Friday, August 23, 2019

The Financial Diet by Chelsea Fagan - Book Review

Book: The Financial Diet

Author: Chelsea Fagan
Publication date: 26 September 2017
Publisher: Regan Arts
No. of pages: 208

The Financial Diet by Chelsea Fagan is an interesting and fun book about the basics of personal finance.

Fagan learnt the hard way what it means to have a credit card, why you can't just spend, spend, spend, and why you should have a credit score. In her book, which is divided into and introduction followed by seven chapters, she highlights financial basics for every aspect of a person's life. 

Fagan begins The Financial Diet with an important note and reminder about spending: "Saving money isn't about depriving yourself. It's about deciding you love Future You as much as you love Today You."

In the intro, she shares her nine tips on how to get good with money in a year.
One of the things I liked about The Financial Diet is Fagan's sense of humor, which appears in every chapter, like when she shares one of her experiences when she learnt about retirement plans.

"Did I have any other plans for retirement besides "die before my bad money choice catch up to me?" Of course not."

The Financial Diet, which shares the name and is inspired by a blog Fagan started a while back, is meant to deal with finance in a fun and educational way.

One of the things that surprised me was the occasional use of profanity and in chapter one, though needed and funny, Fagan has a section she called the "Don't You F***ing Dares" or DYFDs.

Again, it stresses an idea that these are BIG no-no's but I was surprised to find some "shit" and "damn" scattered around as well.

The DYFDs can be summarized into:
1.     NEVER surpass your ability to repay your debt within a month because the day you start spending more than you can repay is the day you fall into financial ruin
2.     NEVER allow yourself into the lifestyle of a CEO or the life you think you should be living.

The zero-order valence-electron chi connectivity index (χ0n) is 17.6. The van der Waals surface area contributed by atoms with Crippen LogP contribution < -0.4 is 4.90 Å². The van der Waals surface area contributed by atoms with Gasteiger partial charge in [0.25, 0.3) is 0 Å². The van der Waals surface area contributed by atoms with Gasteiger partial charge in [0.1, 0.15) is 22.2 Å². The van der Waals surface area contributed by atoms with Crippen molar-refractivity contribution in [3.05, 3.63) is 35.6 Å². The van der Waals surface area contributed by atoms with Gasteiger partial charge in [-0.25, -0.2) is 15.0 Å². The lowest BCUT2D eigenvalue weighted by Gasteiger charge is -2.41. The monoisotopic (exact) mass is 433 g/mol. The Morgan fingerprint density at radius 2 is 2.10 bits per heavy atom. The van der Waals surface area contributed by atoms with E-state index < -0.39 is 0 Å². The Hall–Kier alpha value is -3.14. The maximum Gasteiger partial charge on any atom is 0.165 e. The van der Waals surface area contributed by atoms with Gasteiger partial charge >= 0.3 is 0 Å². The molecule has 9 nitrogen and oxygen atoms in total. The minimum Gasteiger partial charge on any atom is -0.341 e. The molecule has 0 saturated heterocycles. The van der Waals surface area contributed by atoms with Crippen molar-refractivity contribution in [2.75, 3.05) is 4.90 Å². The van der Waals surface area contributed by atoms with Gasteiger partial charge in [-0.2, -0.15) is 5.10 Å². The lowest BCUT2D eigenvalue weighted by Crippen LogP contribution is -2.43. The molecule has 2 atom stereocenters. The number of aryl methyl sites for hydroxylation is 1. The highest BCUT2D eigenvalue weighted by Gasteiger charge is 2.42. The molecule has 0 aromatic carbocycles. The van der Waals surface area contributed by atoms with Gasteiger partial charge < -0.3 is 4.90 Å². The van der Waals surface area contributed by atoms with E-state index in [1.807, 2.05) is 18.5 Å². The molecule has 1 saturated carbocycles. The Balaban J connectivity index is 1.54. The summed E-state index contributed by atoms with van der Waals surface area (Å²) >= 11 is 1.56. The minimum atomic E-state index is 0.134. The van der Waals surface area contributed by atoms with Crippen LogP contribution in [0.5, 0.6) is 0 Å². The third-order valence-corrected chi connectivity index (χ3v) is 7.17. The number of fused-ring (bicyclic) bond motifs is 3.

3.     NEVER skip checking your account balance; in fact, you should do that at least twice a week. You have to confront your spending habits, no matter how bad they are. You have to look at the history of your transactions.
4.     NEVER expect your savings to create themselves. (If you keep postponing saving money till you suddenly get rich suddenly, you’ll never save.)

An important to point to remember, which Fagan and the experts she interviews in the book constantly reiterate is that Your current and future selves are the same person. Your future self will never be financially stable unless your current self starts saving money.

"Giving a shit about money doesn't seem fun, but ultimately it's the most liberating thing you can do with your otherwise chaotic young adult life."

Since Fagan is American, The Financial Diet is geared towards Americans more but as an Egyptian, I found several useful tips and ideas to consider in there. There are things I may disagree with and others, like pension funds, that are not applicable where I am but they do give food for thought.

A highlight for me while reading this book was chapter 2, which focuses on investing and making money on the side, whether by investing in a business or stock market or doing another job besides your own.

"Be patient. Investing will test you, wear you out, make you grow, and change you. Trust in the process, and make your big decisions based on the long term. You'll need to stay true to your vision in order to realize it." – Jane Hwangbo, a woman Fagan interviews in The Financial Diet.

Although some points seemed obvious to me, you can never know who has problems with what.

Basically, you should read The Financial Diet with an open mind and see what works for you. You can try different things until you reach a solution that helps you save money without being austere.

Financial issues are universal - we all have difficulty saving money - which makes The Financial Diet a useful guide and rescue boat to your finances.

"Unless you have an iron grip on your budget, know what you're spending and why, and have explored every possible avenue to diversify your revenue and money growth, you can't expect to have much professional freedom."

"Embodying your professional selves outside the office means forcing yourself to take your habits as seriously as you do your deadlines."

"We should all strive to find multiple streams of fulfillment, challenges, and income."

Overall rating: 4 of 5 stars via Goodreads

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